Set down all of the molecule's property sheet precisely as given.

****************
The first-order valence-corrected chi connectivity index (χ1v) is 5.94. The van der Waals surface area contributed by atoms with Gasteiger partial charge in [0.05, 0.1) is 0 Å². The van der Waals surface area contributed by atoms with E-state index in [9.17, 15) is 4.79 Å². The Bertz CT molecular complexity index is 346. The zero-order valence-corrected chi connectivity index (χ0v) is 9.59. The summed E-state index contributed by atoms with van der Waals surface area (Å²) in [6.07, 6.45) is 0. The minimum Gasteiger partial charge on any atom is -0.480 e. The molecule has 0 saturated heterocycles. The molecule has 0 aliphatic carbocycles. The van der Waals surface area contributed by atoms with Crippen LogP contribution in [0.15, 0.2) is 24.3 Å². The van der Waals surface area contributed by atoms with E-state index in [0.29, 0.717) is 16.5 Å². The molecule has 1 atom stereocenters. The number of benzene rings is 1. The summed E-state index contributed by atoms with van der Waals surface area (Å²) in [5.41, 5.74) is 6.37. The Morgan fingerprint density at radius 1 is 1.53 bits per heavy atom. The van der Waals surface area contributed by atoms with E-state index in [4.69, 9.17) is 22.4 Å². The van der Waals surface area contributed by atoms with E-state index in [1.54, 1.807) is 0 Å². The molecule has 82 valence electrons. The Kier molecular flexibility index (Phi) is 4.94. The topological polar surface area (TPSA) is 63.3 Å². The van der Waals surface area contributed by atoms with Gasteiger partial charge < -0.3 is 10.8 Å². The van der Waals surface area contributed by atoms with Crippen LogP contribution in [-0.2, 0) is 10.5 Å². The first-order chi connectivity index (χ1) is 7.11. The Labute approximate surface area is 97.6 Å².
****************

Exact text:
The first-order valence-corrected chi connectivity index (χ1v) is 5.94. The van der Waals surface area contributed by atoms with Gasteiger partial charge in [0.05, 0.1) is 0 Å². The van der Waals surface area contributed by atoms with E-state index in [9.17, 15) is 4.79 Å². The Bertz CT molecular complexity index is 346. The zero-order valence-corrected chi connectivity index (χ0v) is 9.59. The summed E-state index contributed by atoms with van der Waals surface area (Å²) in [6.07, 6.45) is 0. The minimum Gasteiger partial charge on any atom is -0.480 e. The molecule has 0 saturated heterocycles. The molecule has 0 aliphatic carbocycles. The van der Waals surface area contributed by atoms with Crippen LogP contribution in [0.15, 0.2) is 24.3 Å². The van der Waals surface area contributed by atoms with E-state index in [0.29, 0.717) is 16.5 Å². The molecule has 1 atom stereocenters. The number of benzene rings is 1. The summed E-state index contributed by atoms with van der Waals surface area (Å²) in [5.41, 5.74) is 6.37. The Morgan fingerprint density at radius 1 is 1.53 bits per heavy atom. The van der Waals surface area contributed by atoms with E-state index in [4.69, 9.17) is 22.4 Å². The van der Waals surface area contributed by atoms with E-state index in [1.54, 1.807) is 0 Å². The molecule has 82 valence electrons. The Kier molecular flexibility index (Phi) is 4.94. The topological polar surface area (TPSA) is 63.3 Å². The van der Waals surface area contributed by atoms with Gasteiger partial charge < -0.3 is 10.8 Å². The van der Waals surface area contributed by atoms with Crippen LogP contribution in [-0.2, 0) is 10.5 Å². The first-order chi connectivity index (χ1) is 7.11. The Labute approximate surface area is 97.6 Å².